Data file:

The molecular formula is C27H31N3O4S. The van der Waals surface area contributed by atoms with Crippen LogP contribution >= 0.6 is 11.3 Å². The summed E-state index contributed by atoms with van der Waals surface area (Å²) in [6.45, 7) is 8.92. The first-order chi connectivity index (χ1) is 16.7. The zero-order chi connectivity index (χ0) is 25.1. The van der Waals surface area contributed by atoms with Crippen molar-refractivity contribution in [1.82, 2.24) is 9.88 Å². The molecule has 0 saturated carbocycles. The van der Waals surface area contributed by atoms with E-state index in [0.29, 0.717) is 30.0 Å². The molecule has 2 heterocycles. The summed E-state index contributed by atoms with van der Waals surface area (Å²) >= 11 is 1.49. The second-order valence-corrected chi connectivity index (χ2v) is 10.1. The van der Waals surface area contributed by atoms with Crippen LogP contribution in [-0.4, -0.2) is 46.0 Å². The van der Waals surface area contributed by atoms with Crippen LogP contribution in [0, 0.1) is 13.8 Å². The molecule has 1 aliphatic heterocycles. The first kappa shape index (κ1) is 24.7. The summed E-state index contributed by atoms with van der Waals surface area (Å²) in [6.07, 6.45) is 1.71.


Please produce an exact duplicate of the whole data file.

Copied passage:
The molecular formula is C27H31N3O4S. The van der Waals surface area contributed by atoms with Crippen LogP contribution >= 0.6 is 11.3 Å². The summed E-state index contributed by atoms with van der Waals surface area (Å²) in [6.45, 7) is 8.92. The first-order chi connectivity index (χ1) is 16.7. The zero-order chi connectivity index (χ0) is 25.1. The van der Waals surface area contributed by atoms with Crippen molar-refractivity contribution in [1.82, 2.24) is 9.88 Å². The molecule has 0 saturated carbocycles. The van der Waals surface area contributed by atoms with E-state index in [0.29, 0.717) is 30.0 Å². The molecule has 2 heterocycles. The summed E-state index contributed by atoms with van der Waals surface area (Å²) >= 11 is 1.49. The second-order valence-corrected chi connectivity index (χ2v) is 10.1. The van der Waals surface area contributed by atoms with Crippen LogP contribution in [-0.4, -0.2) is 46.0 Å². The van der Waals surface area contributed by atoms with Crippen LogP contribution in [0, 0.1) is 13.8 Å². The molecule has 1 aliphatic heterocycles. The first kappa shape index (κ1) is 24.7. The summed E-state index contributed by atoms with van der Waals surface area (Å²) in [6.07, 6.45) is 1.71.